I was thinking about a comment on how she gave up on pacifism later... Actually I scanned the Tube a bit and did not find a single scene where the first physical attack came from Alexis (beating away the newspaper doesn't count) - Krystal and Dominique were seemingly far more interested in a wrestling career, though of course Alexis would have required a firearms certificate for some of her remarks placed before the violence....

Memory is a fickle thing - I would have sworn the physical aggression was more balanced...
Martin (pronouns: he/his/him)


I found David's comments about the limits of history education in England very interesting.  Here in the US our national history is so much shorter, but we never got to World War II.  That was fairly recent history in the 1960s, when I was in grammar school.  The last thing I remember studying was the Teapot Dome scandal, in the early 1920s.  It was not until I was    12 or so that I learned (& was quite surprised) that WWII started not with Pearl Harbor, but almost two years earlier in Europe with the invasion of Poland.

Judy Glattstein

Sixty-five years ago or thereabouts, let's say end of the 1950s, I would occasionally be riding on public transportation in the summer, in Brooklyn NY. And would see a man wearing short sleeved shirt, with a tattooed number from the Nazi death camps on his wrist. I knew what it was. But I never talked to him.

And one time about the same time frame my father was talking to my mother about a man at the place where my father worked who would sometimes have fits, disturbances, crying out. I asked why, and my father said it was because the man would remember what had occurred in the camps and could not bear it.

Martin Bohnet

Quote from: Ron Martinolich on October 20, 2023, 02:06:09 PMHere in the US our national history is so much shorter, but we never got to World War II.  That was fairly recent history in the 1960s, when I was in grammar school. 

Well German education started handling WWII properly in the 1970s after the 1968 student protests where basically the new generation forced the establishment to face their past, so my parents (born 43 and 45) did not get there during their school time. By the time I got to school 84-97, we went through multiple age appropriate iterations of the Weimar Republic leading to 3rd Reich, including a concentration camp visit, which I guess face at least 90% of German pupils (Education is organized on federal state Level). But I think the educational impact is a lot bigger than history lessons, as e.g. a nationalistic morning ritual like the US "Pledge of Alliance" is unthinkable in German schools.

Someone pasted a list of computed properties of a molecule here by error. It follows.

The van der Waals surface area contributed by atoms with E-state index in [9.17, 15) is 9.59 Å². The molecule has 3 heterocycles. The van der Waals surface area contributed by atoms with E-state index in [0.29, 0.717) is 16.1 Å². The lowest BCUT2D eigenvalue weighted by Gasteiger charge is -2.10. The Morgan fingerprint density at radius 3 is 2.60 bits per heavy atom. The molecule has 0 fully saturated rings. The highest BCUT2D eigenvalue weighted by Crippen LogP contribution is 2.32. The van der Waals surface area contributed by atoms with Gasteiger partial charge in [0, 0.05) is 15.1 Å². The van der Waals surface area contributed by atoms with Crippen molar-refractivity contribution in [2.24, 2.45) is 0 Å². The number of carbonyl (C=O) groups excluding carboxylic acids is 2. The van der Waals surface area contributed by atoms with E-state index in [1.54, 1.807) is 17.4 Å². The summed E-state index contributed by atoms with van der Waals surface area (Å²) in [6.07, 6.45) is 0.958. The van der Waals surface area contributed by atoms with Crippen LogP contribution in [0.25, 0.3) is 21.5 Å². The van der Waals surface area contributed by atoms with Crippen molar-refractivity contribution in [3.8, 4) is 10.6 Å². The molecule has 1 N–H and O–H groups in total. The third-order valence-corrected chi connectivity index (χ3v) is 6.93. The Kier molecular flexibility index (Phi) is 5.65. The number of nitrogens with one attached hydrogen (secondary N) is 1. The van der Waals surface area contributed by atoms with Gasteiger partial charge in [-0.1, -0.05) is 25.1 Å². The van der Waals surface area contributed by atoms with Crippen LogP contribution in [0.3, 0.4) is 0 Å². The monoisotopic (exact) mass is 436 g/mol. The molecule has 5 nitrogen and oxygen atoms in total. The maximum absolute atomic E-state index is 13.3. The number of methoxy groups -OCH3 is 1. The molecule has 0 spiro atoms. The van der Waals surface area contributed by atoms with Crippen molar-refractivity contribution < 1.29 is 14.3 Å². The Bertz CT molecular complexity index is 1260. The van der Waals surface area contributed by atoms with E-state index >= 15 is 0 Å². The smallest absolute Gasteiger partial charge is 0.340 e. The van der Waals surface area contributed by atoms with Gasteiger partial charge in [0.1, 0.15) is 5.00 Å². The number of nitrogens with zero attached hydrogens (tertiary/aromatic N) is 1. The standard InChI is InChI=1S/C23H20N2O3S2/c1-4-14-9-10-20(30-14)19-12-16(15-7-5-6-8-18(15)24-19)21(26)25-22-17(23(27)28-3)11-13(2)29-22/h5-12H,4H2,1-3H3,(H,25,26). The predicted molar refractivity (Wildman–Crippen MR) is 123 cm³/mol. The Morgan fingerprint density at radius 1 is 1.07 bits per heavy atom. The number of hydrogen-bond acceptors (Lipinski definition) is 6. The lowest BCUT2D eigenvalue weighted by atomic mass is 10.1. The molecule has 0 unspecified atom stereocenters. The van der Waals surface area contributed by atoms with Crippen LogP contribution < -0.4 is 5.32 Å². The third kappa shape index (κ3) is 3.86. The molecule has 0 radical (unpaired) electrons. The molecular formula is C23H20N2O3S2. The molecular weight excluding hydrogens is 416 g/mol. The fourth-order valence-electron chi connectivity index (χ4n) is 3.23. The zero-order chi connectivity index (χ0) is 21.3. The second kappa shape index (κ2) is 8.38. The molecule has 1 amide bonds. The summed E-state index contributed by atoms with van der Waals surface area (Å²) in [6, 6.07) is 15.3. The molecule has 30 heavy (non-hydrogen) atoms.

Martin (pronouns: he/his/him)

David Pilling

In my day (60s) it was selective education, an exam at age 11, the ones who passed went to grammar school, and the rest (including me) secondary modern, which was conceived as a place were the "dull middle class" could be allowed to sink. I was describing education ages 11 to 14. At the time one could leave at 15 and as some of my class mates did, join the Army. Grammar school education was much better.

We were, outside of lessons, interested in history, at junior school (age up to 11) there was huge interest in the American civil war and the battles were constantly re-enacted in the playground.

I wish I had grasped the context at the time - many of the teachers had been in WW2 as had many parents. They were not all enthusiastic about what had gone on. Teaching 20th century history would have been controversial.

The only gun I have ever been in close proximity to was one produced in school by a fellow pupil whose father had brought it back from the war, and subsequently he did fire it.


Quote from: David Pilling on October 21, 2023, 03:54:27 AMTeaching 20th century history would have been controversial.

Here's a recent quote from the German Libertarian scholar Hans-Herman Hoppe regarding his beliefs on the teaching of history.

"The claims made by my various critics, that I just don't sufficiently know Putin, the Russians, the Ukrainians, the Poles, the Lithuanians, etc. even the Germans and the Americans and their various particular histories, typically appear little more than regurgitations of some official, national or nationalistic, and invariably statist, school-book history and historical narrative as it is taught and promoted everywhere, at all times and in all countries."

Quote from: David Pilling on October 21, 2023, 03:54:27 AMsecondary modern, which was conceived as a place were the "dull middle class" could be allowed to sink.

Is history taught the same in all countries so that it dumbs people down to make them passive subjects?  Or, as people are referred to now in the US, as consumers?

Quote from: David Pilling on October 21, 2023, 03:54:27 AMThe only gun I have ever been in close proximity to was one produced in school by a fellow pupil whose father had brought it back from the war, and subsequently he did fire it.

Guns are everywhere in the US. At a later date, I'll post a few pics of gun toting Americans taken during the Covid pandemic, a time here where some people appeared to have become even crazier than in "regular" times.


My father was a World War II veteran. Once when my brother, as a child, said that the USA had won every war it ever fought, our father replied, "No, this country has lost every war it was ever in," explaining the loss of lives, military and civilian, and the disasters any war brings. This was in the 1950s, when we were told a lot of lies by the government and our history classes barely mentioned slavery and Native American genocide, but there were adults around us who shared their personal knowledge of the past with children who still believed they should listen respectfully to their elders. And thanks to the Great Depression of the 1930s, when few could afford grad school, there were still actual scholars teaching in secondary schools.